"They did it for the best reasons. I loved my parents, I'm not blaming them, but it set in motion a way of coping with the world which involved books. I don't want people to feel sorry for me, because I don't feel sorry for myself."
Buchan excelled at school and attained a double degree in English and history at the University of Kent, before clinching her first job as a blurb writer for Penguin.
"There was an office of four, run by a maverick genius, who said, 'Right, we're paying you to read through these books and then you write a fantastic blurb on the back so people will buy them'. I thought I'd died and gone to heaven."
Soon after, she married publisher Benjamin Buchan, after they met through a publishing friend. She knew as soon as she saw him that he was the man for her.
"This vision in a shabby navy blue overcoat got to his feet and I thought, 'That's it!' Well, he was the grandson of John Buchan who wrote The Thirty-Nine Steps, so I was pulled into that orbit at once.
"I didn't think the name would help me get on, because I can't claim it. I have to be very careful. I always say, 'I'm a bolted-on Buchan'. I just absorb the ambience."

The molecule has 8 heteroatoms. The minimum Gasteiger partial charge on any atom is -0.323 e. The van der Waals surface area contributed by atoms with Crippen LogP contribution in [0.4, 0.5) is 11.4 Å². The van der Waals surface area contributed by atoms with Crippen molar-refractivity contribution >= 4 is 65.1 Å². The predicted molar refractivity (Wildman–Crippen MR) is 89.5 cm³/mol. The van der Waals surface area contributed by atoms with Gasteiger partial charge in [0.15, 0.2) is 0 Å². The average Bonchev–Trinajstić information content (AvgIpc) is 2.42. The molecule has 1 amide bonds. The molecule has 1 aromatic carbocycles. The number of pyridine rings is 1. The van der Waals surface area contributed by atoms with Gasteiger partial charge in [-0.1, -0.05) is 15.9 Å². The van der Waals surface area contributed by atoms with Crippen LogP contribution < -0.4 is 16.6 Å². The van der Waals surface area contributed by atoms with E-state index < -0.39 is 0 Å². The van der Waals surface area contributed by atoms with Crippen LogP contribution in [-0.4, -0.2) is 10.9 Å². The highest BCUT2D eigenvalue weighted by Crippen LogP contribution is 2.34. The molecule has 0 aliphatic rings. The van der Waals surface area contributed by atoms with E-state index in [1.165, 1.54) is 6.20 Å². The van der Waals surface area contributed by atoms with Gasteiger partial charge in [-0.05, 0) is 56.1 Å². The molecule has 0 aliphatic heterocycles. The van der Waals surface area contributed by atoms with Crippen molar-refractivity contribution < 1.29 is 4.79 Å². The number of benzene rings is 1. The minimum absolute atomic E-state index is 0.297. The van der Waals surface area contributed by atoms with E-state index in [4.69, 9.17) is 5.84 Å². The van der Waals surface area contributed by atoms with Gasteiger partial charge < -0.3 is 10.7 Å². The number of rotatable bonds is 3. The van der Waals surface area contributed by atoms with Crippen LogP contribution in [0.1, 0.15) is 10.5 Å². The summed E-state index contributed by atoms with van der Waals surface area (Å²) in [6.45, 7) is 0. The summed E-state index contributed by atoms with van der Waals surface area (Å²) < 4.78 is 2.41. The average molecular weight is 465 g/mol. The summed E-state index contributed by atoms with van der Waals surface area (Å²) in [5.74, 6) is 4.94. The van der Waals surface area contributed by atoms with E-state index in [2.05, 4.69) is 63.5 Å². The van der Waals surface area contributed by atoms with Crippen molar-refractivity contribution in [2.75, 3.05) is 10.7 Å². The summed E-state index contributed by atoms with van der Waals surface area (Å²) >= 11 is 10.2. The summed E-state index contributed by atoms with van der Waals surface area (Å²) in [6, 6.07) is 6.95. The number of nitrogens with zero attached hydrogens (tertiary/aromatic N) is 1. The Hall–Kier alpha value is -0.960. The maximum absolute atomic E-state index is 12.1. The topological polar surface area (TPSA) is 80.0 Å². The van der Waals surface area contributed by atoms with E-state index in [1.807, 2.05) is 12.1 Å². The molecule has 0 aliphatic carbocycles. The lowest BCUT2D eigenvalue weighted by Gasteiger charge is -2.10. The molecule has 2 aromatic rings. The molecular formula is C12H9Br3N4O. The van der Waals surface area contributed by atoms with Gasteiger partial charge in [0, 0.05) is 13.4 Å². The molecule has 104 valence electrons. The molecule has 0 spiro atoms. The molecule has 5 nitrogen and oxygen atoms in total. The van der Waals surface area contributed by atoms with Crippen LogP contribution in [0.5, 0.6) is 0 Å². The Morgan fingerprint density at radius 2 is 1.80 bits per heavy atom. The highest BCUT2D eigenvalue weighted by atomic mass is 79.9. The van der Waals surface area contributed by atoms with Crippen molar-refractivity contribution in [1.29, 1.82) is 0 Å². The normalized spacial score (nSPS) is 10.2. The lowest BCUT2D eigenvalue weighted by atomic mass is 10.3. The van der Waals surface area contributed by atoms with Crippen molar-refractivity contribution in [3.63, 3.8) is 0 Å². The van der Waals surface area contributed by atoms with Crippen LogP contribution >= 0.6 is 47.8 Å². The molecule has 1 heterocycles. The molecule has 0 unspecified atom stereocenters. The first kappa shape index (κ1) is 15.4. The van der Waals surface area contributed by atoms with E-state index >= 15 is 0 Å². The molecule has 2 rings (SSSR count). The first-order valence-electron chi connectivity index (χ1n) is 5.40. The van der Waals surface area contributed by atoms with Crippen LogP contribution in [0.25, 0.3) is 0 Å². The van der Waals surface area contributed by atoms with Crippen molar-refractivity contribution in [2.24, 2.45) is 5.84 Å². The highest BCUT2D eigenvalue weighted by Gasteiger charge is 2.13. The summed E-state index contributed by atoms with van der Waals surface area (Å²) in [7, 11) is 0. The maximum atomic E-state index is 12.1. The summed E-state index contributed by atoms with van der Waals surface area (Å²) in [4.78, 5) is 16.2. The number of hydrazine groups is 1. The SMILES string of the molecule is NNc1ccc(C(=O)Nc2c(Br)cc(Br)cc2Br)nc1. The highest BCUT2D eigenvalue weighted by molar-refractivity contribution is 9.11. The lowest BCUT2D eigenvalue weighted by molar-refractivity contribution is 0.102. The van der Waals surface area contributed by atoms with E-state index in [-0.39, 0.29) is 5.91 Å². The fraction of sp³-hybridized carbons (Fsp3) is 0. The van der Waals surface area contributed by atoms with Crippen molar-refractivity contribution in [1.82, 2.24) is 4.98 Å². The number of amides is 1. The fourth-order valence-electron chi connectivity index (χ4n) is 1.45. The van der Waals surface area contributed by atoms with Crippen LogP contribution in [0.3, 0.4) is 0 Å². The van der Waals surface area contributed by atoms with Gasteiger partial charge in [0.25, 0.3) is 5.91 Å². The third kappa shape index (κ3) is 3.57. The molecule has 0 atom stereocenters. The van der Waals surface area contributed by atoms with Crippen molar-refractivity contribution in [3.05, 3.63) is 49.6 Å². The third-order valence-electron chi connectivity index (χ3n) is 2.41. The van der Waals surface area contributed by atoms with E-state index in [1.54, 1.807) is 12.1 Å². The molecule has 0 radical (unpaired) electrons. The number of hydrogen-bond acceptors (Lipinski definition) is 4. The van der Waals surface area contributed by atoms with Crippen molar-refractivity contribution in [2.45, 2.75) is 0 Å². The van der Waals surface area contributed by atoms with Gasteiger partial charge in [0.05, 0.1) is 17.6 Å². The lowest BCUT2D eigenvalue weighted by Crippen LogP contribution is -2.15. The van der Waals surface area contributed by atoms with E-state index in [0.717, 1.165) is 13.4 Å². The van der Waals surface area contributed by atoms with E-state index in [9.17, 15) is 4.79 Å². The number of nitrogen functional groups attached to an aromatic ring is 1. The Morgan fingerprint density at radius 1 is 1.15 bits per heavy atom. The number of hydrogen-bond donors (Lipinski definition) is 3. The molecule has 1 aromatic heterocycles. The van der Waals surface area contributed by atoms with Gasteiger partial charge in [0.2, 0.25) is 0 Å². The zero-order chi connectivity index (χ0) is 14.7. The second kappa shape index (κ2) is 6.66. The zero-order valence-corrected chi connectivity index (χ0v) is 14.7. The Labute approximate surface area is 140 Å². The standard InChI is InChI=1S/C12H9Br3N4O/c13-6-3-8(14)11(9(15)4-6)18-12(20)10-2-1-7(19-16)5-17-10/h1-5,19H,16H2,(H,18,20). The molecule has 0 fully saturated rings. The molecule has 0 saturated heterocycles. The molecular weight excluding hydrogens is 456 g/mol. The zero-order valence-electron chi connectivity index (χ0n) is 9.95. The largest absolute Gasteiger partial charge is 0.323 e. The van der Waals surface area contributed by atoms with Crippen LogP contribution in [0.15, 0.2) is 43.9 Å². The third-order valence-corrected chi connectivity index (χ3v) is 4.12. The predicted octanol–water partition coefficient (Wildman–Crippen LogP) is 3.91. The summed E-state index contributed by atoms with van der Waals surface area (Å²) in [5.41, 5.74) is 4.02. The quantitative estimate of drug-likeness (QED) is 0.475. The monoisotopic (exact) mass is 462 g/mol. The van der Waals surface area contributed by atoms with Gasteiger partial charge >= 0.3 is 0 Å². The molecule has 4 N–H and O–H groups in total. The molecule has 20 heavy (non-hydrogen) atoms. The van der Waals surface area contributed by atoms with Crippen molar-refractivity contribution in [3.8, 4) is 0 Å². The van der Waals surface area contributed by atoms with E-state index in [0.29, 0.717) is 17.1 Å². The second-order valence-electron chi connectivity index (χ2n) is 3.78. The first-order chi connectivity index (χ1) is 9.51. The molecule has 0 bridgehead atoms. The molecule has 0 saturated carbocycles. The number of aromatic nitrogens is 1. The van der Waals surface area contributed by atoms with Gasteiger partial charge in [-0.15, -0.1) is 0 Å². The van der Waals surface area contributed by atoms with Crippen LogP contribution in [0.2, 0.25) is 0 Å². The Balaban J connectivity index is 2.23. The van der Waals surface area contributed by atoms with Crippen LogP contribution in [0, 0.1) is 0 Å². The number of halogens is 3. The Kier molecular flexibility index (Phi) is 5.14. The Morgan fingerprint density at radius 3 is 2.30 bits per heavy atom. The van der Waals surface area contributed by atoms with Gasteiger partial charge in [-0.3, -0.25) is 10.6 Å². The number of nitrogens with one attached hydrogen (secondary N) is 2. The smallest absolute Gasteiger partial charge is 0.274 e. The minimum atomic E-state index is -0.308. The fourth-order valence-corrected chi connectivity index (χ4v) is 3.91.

While still at Penguin, she had two children, Adam and Eleanor, but also started writing books.
"I used to get up at dawn and do a page, then feed the children and go to work, on the assumption that a page would turn into two and then into four, and so it did. It must have taken me two to three years to write my first book [Daughters Of The Storm] about the French revolution, which was pretty dreadful. But I've rewritten it recently and put it up on eBooks."
She never set out to write romantic fiction, she says, but was delighted when Consider The Lily won Romantic Novelist of the Year in 1994.
"I like literary prizes. I think they stir up conversation and possibly controversy, and if it makes people read them then it's great."
She herself is one of the judges of the Costa Book Awards and is reading around 50 titles.
"I'm reading all sorts of books that I never would have read, some of which have been a complete surprise and delight. It brings it to the attention of the public."
An avid Twitter user, she laughs when asked if she is easily distracted by the internet when writing her stories.
"There's a wonderful app which I'm thinking of buying, where you tell it to shut down your internet for hours at a time and it does it. The temptation to wander the byways of Facebook and Twitter is enormous."
For now, she's concentrating on her next book, Aftermath, which is about a German bride coming back into an English family at the end of the Second World War.
Buchan writes from her London home, but she doesn't churn them out – one book around every 18 months to two years is her norm.
"There's a great danger of being pushed by publishers who say, 'We want another one, we want another one'," she says.
"But if you are to try and make your books as good as you can, you must have thinking time and doing time."
I Can't Begin To Tell You by Elizabeth Buchan is published by Penguin/Michael Joseph (£14.99)